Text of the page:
Bob Hollis took up scuba diving in the late 1950s, and his love for diving led to an interest in underwater photography, a hobby that required him to create his own specialized equipment.
Educated as a mechanical engineer, Bob Hollis designed and manufactured underwater photography equipment in the machine shop behind his Hayward, California sporting goods store. Before long, divers were asking Mr. Hollis to make equipment for them, and a successful mail order business started. In 1972, Mr. Hollis founded Oceanic, starting out with a dozen diving products, including the original photography equipment. He then acquired a manufacturer in nearby Belmont, instantly giving Oceanic a full line of diving equipment, with an innovative line of instrumentation products. The company introduced the DataMax, the first mechanical depth gauge with automatic digital timer, propelling Oceanic to the forefront of dive equipment suppliers.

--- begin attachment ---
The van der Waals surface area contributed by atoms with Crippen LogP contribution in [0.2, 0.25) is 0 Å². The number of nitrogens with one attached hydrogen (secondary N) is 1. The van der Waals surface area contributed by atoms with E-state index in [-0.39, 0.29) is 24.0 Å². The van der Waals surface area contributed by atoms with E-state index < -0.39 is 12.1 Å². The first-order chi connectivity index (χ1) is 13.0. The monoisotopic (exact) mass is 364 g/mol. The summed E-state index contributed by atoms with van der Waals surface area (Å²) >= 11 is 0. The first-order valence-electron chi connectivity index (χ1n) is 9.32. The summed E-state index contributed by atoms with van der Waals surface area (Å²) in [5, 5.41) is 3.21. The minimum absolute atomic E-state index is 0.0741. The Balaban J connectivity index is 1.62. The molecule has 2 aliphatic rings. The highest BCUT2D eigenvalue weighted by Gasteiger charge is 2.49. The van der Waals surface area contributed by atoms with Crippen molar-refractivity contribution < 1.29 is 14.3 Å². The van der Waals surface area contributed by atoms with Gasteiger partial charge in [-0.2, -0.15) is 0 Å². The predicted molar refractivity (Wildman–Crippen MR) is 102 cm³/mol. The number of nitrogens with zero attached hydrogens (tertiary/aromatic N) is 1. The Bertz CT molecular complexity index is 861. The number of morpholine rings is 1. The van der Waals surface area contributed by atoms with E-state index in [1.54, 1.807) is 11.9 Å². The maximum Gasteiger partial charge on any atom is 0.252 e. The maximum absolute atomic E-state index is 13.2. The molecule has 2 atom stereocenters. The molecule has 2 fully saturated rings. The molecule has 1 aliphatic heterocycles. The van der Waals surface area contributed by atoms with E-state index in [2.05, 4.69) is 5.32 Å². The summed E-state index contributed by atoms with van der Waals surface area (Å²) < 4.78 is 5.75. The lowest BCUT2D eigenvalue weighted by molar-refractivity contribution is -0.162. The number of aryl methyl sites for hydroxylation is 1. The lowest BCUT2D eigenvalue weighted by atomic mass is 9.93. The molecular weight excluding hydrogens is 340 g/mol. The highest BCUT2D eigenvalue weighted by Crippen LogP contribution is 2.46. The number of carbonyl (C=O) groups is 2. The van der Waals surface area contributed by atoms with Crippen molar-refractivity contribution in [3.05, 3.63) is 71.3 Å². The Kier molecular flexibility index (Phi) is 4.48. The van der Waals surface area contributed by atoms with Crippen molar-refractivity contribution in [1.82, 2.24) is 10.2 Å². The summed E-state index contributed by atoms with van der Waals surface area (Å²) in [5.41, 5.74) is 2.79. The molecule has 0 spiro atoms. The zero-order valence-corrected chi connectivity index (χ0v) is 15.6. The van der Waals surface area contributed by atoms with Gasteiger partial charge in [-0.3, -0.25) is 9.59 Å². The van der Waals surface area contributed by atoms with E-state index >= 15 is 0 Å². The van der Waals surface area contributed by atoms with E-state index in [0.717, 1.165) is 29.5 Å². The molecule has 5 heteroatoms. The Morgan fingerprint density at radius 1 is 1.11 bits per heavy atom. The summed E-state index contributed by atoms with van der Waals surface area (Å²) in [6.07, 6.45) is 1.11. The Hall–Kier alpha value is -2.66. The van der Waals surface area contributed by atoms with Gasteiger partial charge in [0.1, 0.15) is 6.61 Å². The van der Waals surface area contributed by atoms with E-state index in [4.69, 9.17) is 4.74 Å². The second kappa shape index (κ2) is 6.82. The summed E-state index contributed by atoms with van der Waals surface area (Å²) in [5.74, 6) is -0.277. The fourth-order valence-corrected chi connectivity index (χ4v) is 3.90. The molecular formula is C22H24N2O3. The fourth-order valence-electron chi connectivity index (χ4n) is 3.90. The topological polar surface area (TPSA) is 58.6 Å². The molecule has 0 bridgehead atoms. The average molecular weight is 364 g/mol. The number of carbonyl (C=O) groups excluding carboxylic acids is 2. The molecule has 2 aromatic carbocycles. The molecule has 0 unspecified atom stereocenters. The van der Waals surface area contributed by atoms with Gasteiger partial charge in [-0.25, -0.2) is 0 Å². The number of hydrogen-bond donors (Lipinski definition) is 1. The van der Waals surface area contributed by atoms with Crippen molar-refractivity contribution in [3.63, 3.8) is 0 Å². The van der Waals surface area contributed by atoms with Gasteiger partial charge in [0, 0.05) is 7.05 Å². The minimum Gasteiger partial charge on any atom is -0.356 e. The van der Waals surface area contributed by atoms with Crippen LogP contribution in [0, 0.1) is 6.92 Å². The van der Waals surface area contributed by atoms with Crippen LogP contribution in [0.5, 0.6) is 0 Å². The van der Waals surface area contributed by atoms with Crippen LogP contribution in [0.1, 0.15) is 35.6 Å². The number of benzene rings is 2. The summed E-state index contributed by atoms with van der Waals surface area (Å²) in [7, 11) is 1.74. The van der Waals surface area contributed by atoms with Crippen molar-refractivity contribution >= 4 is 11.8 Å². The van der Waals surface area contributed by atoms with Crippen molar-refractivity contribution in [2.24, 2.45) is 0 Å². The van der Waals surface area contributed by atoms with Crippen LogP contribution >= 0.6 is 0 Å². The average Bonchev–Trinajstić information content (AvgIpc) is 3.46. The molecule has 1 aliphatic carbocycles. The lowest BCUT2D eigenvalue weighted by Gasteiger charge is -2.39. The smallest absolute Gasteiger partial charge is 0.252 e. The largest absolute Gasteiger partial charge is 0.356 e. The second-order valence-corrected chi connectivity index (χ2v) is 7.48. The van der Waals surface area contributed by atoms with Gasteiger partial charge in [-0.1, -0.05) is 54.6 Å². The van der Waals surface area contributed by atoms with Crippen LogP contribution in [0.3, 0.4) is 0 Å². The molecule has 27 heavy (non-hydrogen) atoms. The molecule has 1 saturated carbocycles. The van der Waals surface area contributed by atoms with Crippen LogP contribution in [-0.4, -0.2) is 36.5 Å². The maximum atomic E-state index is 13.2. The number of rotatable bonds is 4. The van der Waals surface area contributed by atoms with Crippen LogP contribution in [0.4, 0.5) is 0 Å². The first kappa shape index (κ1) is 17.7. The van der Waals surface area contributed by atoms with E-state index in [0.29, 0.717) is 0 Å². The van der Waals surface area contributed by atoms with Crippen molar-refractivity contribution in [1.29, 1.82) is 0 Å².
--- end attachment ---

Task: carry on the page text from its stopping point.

Bob Hollis helped introduce the concept of an electronic dive computer, revolutionizing diving safety and which is now a mandatory piece of equipment for all divers. Mr. Hollis considers his role in developing this technology his proudest professional accomplishment.
A true pioneer in the industry, he led the first dive travel tours, introduced scuba equipment into many resort locations, and explored and filmed the wreck of the Andrea Doria, with his efforts rewarded with induction into the Diving Hall of Fame. Mr. Hollis served as a past president of DEMA (Diving Equipment & Marketing Association).